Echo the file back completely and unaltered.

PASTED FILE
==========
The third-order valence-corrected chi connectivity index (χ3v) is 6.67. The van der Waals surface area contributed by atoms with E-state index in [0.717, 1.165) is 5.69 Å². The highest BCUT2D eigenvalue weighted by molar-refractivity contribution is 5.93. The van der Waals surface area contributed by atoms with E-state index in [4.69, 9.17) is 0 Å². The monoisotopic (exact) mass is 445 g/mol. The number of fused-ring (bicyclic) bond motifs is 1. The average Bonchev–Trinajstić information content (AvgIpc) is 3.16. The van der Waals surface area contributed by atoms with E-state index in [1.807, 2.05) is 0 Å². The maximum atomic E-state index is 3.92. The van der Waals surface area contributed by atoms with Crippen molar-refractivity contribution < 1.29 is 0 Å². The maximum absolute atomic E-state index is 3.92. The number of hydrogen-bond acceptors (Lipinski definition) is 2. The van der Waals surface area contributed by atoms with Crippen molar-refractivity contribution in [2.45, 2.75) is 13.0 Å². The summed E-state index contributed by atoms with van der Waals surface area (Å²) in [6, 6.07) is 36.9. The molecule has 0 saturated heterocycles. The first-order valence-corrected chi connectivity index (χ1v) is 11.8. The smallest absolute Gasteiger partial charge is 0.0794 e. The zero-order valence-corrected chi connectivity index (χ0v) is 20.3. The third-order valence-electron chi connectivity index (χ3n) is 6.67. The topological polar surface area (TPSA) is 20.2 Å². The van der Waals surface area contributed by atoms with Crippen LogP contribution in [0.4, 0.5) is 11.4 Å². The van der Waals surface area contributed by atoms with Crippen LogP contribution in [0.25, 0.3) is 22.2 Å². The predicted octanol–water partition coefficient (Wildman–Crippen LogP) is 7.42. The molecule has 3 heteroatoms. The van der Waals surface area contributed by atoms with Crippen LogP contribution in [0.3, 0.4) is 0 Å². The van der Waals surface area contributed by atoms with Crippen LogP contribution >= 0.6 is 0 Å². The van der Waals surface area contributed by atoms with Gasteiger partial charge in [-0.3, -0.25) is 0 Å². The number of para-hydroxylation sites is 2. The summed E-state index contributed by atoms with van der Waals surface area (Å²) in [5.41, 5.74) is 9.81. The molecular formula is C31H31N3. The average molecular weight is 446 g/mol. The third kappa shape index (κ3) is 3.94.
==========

The third-order valence-corrected chi connectivity index (χ3v) is 6.67. The van der Waals surface area contributed by atoms with E-state index in [0.717, 1.165) is 5.69 Å². The highest BCUT2D eigenvalue weighted by molar-refractivity contribution is 5.93. The van der Waals surface area contributed by atoms with E-state index in [4.69, 9.17) is 0 Å². The monoisotopic (exact) mass is 445 g/mol. The number of fused-ring (bicyclic) bond motifs is 1. The average Bonchev–Trinajstić information content (AvgIpc) is 3.16. The van der Waals surface area contributed by atoms with E-state index in [1.807, 2.05) is 0 Å². The maximum atomic E-state index is 3.92. The van der Waals surface area contributed by atoms with Crippen molar-refractivity contribution < 1.29 is 0 Å². The maximum absolute atomic E-state index is 3.92. The number of hydrogen-bond acceptors (Lipinski definition) is 2. The van der Waals surface area contributed by atoms with Crippen molar-refractivity contribution in [2.45, 2.75) is 13.0 Å². The summed E-state index contributed by atoms with van der Waals surface area (Å²) in [6, 6.07) is 36.9. The molecule has 0 saturated heterocycles. The first-order valence-corrected chi connectivity index (χ1v) is 11.8. The smallest absolute Gasteiger partial charge is 0.0794 e. The zero-order valence-corrected chi connectivity index (χ0v) is 20.3. The third-order valence-electron chi connectivity index (χ3n) is 6.67. The topological polar surface area (TPSA) is 20.2 Å². The van der Waals surface area contributed by atoms with Crippen LogP contribution in [0.4, 0.5) is 11.4 Å². The van der Waals surface area contributed by atoms with Crippen LogP contribution in [0.25, 0.3) is 22.2 Å². The predicted octanol–water partition coefficient (Wildman–Crippen LogP) is 7.42. The molecule has 3 heteroatoms. The van der Waals surface area contributed by atoms with Crippen LogP contribution in [0.3, 0.4) is 0 Å². The van der Waals surface area contributed by atoms with Crippen LogP contribution >= 0.6 is 0 Å². The van der Waals surface area contributed by atoms with Gasteiger partial charge in [-0.3, -0.25) is 0 Å². The number of para-hydroxylation sites is 2. The summed E-state index contributed by atoms with van der Waals surface area (Å²) in [5.41, 5.74) is 9.81. The molecular formula is C31H31N3. The average molecular weight is 446 g/mol. The third kappa shape index (κ3) is 3.94.